Study identifies potential risk factors for chemotherapy-induced febrile neutropenia in patients with cancer.
The timing and length of use for certain immunosuppressive drugs, such as corticosteroids, in patients with cancer may affect the risk of chemotherapy-induced febrile neutropenia (FN), according to a new study published in the Journal of the National Comprehensive Cancer Network (JNCCN).
FN, a dangerously low white blood cell count, can increase the risk of serious infection and fever in patients treated with chemotherapy. For prophylactic management of FN, it is important for providers to understand the key risk factors, the researchers wrote.
According to the study, the risk of developing chemotherapy-induced FN can depend on patient-, treatment-, and disease-related characteristics. Factors such as bone marrow suppression, impaired neutrophil function, or disturbance of barrier function have been previously identified as potential contributors to FN. The study authors aimed to determine additional clinical characteristics related to these mechanisms that may contribute to FN risk.
For the study, the researchers examined 15,971 patients who were diagnosed with non-Hodgkin lymphoma, breast, lung, colorectal, ovarian, or gastric cancer and treated with myelosuppressive chemotherapy at Kaiser Permanente Southern California over a 9-year period. Of the patients enrolled in the study, 4.3% developed FN in the first chemotherapy cycle.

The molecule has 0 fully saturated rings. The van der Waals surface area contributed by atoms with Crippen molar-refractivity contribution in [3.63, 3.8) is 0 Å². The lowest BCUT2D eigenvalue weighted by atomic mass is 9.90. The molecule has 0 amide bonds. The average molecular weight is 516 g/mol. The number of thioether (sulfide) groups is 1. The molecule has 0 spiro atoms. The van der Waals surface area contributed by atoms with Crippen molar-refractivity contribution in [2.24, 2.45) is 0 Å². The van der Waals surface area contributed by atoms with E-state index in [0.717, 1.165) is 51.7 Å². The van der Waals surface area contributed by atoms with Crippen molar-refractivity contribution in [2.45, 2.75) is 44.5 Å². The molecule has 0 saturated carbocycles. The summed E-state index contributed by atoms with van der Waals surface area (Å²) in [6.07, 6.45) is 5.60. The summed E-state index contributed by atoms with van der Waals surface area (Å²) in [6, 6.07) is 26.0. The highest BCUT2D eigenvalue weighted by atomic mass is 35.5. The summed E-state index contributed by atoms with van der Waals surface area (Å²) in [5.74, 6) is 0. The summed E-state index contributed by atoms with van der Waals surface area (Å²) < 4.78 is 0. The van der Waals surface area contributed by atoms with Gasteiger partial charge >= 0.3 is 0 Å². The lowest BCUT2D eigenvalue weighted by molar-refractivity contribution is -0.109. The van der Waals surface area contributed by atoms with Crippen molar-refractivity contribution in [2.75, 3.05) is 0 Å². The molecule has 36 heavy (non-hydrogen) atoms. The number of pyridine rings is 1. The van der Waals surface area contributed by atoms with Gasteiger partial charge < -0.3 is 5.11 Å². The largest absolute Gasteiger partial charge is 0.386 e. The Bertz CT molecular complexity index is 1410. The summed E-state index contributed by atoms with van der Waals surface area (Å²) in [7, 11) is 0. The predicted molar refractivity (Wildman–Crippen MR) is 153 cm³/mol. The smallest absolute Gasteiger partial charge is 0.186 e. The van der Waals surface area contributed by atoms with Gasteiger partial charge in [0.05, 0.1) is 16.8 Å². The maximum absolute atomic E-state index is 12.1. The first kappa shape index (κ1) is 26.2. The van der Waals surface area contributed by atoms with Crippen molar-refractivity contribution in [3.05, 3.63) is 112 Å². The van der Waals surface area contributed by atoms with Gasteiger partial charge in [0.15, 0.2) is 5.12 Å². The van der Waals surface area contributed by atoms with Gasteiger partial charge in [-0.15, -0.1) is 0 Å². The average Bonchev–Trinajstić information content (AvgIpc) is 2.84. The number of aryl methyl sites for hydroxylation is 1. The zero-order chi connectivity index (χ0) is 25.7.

Overall, the study showed that use of corticosteroids was significantly associated with increased risk of FN (adjusted hazard ratio [aHR], 1.53; 95% CI, 1.17—1.98). Longer term and more recent use appeared to increase the risk of FN the most. According to the data, the researchers observed a positive relationship for the duration of corticosteroid use and FN risk, with the adjusted hazard ratio (aHR) increasing from 1.78 (95% CI, 1.50–2.11) for use of <15 days to 2.86 (95% CI, 1.74–4.47) for use of 45 to 90 days.
Additionally, selected dermatologic/mucosal conditions and intravenous antibiotic use were also associated with increased risk (aHR, 1.40; 95% CI, 0.98—1.93, and 1.35; 95% CI, 0.97–1.87, respectively). The researchers did not find a statistically significant association with surgery, radiation therapy, and oral antibiotic use.
“One way to reduce the incidence rate for FN could be to schedule prior corticosteroid use and subsequent chemotherapy with at least 2 weeks between them, given the magnitude of the risk increase and prevalence of this risk factor,” lead study author Chun Rebecca Chao, PhD, from Kaiser Permanente Southern California Department of Research & Evaluation, said in a press release. “Physicians should also consider which patients are at higher risk of FN, as identified by this study, when making decisions about using prophylactic treatments like granulocyte-colony stimulating factor (G-CSF).”
Although there was no association between prior and concurrent radiation therapy and FN, the researchers noted that they did not account for radiation field or dose, and indicated the need for more comprehensive studies to confirm their findings.
Overall, the researchers concluded that conditions affecting the skin/mucosal barrier, corticosteroid use, and intravenous antibiotic use should be considered when making prophylaxis and patient monitoring decisions.
Family L, Li Y, Chen LH, Page JH, et al. A study of novel febrile neutropenia risk factors related to bone marrow or immune suppression, barrier function, and bacterial flora. Journal of the National Comprehensive Cancer Network. 2018. Doi: 10.6004/jnccn.2018.7051
Study in JNCCN Identifies Significant Factors for Reducing the Risk of Immunosuppression and Fever in People Being Treated with Chemotherapy [news release]. NCCN’s website. https://www.nccn.org/about/news/newsinfo.aspx?NewsID=1268. Accessed October 31, 2018.